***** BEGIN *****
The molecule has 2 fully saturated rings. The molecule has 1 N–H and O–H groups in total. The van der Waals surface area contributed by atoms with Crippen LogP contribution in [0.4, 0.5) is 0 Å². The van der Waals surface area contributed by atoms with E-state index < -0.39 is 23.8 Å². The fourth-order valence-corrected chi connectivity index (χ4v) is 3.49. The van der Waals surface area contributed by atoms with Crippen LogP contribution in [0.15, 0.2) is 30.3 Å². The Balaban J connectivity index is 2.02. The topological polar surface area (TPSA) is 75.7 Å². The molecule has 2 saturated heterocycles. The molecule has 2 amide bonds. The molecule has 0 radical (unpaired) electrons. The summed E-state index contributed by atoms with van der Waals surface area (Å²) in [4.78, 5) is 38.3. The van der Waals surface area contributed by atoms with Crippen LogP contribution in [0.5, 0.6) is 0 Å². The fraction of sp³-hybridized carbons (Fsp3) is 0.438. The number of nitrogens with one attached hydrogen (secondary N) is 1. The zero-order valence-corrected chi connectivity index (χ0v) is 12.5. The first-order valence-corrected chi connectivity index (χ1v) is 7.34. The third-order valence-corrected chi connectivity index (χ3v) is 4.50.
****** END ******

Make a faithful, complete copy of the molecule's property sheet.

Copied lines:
The molecule has 2 fully saturated rings. The molecule has 1 N–H and O–H groups in total. The van der Waals surface area contributed by atoms with Crippen LogP contribution in [0.4, 0.5) is 0 Å². The van der Waals surface area contributed by atoms with E-state index < -0.39 is 23.8 Å². The fourth-order valence-corrected chi connectivity index (χ4v) is 3.49. The van der Waals surface area contributed by atoms with Crippen LogP contribution in [0.15, 0.2) is 30.3 Å². The Balaban J connectivity index is 2.02. The topological polar surface area (TPSA) is 75.7 Å². The molecule has 2 saturated heterocycles. The molecule has 2 amide bonds. The molecule has 0 radical (unpaired) electrons. The summed E-state index contributed by atoms with van der Waals surface area (Å²) in [4.78, 5) is 38.3. The van der Waals surface area contributed by atoms with Crippen LogP contribution in [0.5, 0.6) is 0 Å². The fraction of sp³-hybridized carbons (Fsp3) is 0.438. The number of nitrogens with one attached hydrogen (secondary N) is 1. The zero-order valence-corrected chi connectivity index (χ0v) is 12.5. The first-order valence-corrected chi connectivity index (χ1v) is 7.34. The third-order valence-corrected chi connectivity index (χ3v) is 4.50.